• #### Recovery of conventional PS, reinforcement of NPS (Score:4, Informative)

on Friday April 08, 2011 @02:19PM (#35760964)

TEPCO has put back online units 3, 2 and 5. From their press release:
http://www.tepco.co.jp/en/press/corp-com/release/11040809-e.html [tepco.co.jp]

-Kashima Thermal Power Station Units 6: shutdown due to the earthquake
-Kashima Thermal Power Station: Units 2 resumed generating power at
5:45 pm April 7th.
-Kashima Thermal Power Station: Units 5 resumed generating power at
9:27 am April 8th.

Yesterday they put online unit 3, I'm impressed that they managed to put those units online in such a short time even with the ground still shaking.

Also, they put forward a plan to reinforce Kashiwazaki-Kariwa NPS, the largest in the world, in accordance with the new, upgraded regulations for the operation of NPS in Japan, in http://www.tepco.co.jp/en/press/corp-com/release/11040708-e.html [tepco.co.jp] and graphics http://www.tepco.co.jp/en/press/corp-com/release/betu11_e/images/110407e19.pdf [tepco.co.jp]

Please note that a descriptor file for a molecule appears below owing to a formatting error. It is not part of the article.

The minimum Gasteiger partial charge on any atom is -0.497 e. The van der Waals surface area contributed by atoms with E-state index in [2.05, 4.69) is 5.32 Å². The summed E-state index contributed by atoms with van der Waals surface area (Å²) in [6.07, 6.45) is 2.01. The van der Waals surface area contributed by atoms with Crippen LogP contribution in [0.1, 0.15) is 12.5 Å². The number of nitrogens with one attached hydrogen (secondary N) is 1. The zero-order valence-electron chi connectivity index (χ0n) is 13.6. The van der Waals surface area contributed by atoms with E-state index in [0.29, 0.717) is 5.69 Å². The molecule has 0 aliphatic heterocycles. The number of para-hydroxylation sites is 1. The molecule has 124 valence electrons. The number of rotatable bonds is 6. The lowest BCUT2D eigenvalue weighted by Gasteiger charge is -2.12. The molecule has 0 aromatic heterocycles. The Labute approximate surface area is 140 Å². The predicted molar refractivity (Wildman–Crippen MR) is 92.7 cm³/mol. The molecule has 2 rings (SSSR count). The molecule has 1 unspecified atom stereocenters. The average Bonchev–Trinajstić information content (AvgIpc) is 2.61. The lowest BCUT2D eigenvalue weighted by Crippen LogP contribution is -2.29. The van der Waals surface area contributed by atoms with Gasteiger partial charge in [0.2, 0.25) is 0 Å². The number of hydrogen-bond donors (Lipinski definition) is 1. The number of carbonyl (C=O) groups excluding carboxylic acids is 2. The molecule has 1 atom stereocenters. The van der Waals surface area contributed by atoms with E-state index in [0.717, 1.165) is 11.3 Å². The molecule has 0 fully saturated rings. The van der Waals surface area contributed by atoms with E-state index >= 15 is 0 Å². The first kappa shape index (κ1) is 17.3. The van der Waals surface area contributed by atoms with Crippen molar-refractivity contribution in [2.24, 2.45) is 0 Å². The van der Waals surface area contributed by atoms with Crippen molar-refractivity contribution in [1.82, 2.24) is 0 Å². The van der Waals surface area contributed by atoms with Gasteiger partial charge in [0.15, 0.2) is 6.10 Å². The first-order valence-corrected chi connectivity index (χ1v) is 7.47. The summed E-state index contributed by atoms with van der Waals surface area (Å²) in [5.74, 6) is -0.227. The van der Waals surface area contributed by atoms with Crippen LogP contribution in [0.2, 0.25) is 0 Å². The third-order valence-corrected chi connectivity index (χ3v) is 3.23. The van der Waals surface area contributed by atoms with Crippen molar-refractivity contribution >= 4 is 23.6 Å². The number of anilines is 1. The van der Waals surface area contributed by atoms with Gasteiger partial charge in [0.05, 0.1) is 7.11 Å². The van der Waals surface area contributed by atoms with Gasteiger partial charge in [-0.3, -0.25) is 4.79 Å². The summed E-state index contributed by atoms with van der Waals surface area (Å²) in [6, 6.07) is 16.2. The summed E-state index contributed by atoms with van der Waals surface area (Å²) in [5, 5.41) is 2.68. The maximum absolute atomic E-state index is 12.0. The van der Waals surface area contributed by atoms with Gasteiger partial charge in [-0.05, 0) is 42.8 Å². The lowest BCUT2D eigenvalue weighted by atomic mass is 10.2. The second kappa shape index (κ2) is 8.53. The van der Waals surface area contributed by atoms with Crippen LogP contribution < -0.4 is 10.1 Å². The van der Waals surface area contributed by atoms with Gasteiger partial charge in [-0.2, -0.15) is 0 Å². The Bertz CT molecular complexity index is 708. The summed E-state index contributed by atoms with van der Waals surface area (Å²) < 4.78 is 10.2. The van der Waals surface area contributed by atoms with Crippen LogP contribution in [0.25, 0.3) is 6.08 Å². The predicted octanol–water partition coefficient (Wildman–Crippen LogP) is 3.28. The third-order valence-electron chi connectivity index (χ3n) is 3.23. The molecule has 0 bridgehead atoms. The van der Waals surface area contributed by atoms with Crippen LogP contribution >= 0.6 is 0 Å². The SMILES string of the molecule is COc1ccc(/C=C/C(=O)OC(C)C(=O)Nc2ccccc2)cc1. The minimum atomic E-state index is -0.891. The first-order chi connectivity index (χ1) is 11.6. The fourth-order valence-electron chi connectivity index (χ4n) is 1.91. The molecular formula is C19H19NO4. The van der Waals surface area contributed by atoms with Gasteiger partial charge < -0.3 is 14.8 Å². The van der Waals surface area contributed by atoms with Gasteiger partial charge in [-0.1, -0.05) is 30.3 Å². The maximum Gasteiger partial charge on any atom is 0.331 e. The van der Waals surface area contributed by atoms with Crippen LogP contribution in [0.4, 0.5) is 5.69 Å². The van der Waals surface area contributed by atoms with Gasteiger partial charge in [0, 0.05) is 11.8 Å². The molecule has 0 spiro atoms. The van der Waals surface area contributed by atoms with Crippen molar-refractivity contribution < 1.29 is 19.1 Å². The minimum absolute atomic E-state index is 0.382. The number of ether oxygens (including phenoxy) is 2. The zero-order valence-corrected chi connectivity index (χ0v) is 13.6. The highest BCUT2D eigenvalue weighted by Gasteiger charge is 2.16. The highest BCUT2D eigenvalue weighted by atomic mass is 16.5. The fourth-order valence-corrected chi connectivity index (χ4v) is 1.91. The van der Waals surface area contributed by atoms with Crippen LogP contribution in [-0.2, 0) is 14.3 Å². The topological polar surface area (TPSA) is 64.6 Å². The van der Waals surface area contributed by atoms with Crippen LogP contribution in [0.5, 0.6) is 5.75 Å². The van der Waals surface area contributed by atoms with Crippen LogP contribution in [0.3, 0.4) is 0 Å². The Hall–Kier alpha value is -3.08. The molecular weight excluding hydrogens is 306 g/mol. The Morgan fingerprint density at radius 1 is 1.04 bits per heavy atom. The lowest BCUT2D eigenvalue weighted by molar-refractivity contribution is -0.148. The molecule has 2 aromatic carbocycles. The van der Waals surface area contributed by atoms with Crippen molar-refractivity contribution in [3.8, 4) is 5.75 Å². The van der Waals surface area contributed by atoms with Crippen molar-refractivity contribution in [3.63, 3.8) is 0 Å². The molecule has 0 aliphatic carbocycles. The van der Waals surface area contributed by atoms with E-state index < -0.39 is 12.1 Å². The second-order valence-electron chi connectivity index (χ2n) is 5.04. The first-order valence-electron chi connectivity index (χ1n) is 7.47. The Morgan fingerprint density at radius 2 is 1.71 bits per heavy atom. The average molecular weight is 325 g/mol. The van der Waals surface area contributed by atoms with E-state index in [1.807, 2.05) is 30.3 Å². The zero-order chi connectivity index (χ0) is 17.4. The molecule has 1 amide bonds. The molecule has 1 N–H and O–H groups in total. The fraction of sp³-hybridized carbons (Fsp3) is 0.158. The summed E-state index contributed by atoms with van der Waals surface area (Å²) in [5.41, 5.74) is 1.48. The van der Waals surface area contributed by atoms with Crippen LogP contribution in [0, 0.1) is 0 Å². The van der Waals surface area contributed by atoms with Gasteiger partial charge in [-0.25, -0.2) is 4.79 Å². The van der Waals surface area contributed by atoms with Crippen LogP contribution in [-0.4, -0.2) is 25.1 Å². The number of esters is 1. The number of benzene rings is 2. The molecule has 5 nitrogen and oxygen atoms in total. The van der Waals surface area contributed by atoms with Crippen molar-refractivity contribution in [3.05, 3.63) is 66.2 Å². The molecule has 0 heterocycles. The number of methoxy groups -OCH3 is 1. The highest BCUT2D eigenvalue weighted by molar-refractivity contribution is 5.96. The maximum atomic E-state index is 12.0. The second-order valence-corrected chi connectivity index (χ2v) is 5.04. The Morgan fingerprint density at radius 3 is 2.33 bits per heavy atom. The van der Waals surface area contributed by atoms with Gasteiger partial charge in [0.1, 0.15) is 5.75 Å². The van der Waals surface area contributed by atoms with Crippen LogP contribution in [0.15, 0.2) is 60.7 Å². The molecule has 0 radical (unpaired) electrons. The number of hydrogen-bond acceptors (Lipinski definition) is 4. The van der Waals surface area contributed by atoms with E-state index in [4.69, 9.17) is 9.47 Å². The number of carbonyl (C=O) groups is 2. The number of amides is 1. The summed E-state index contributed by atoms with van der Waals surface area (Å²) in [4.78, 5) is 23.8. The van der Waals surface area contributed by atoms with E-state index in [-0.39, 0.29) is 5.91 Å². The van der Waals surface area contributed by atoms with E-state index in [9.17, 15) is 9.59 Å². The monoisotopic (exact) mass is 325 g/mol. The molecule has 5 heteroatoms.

The new walls aside from protecting the buildings from tsunami waves, I think they will act as an additional barrier in case the reactor building suffer fire or explosions, like the one in unit 3 in Fukushima, that sent debris damaging several buildings around the unit, I don't know if they will provide some radiation protection to workers in case of emergency.

The amended regulations say:
http://www.tepco.co.jp/en/press/corp-com/release/betu11_e/images/110408e3.pdf [tepco.co.jp]

Article 17-2 The organization shall draw up plan for each of the folloeing in
order to improve system for maintaining reactor facilities under circumstances where tidal waves cause loss of function to all the facilities receiving alternating-currentpower, all the reactor cooling facilities utilizing seawater and all the facilities for spent fuel pool cooling (“Station Blackout”).
(1) Allocate staff in order to maintain reactor facilities under Station Blackout.
(2) Train staff who operate to maintain reactor facilities under Station Blackout.
(3) Install power source cars, fire-fighting vehicles, fire fighting hoses and other equipments necessary for operation to maintain reactor facilities under Station Blackout.
2. The organization shall conduct activities to maintain reactor facilities under Station Blackout based on the plans mentioned above.
3. The organization shall conduct periodic evaluation on the matters mentioned in Paragraph 1. and 2. and based on such evaluation, take necessary measures.

Now, we shall be looking the start of improvement works in a pair of months in NPS around the world; that, if the nuclear industry really wants to survive this disaster.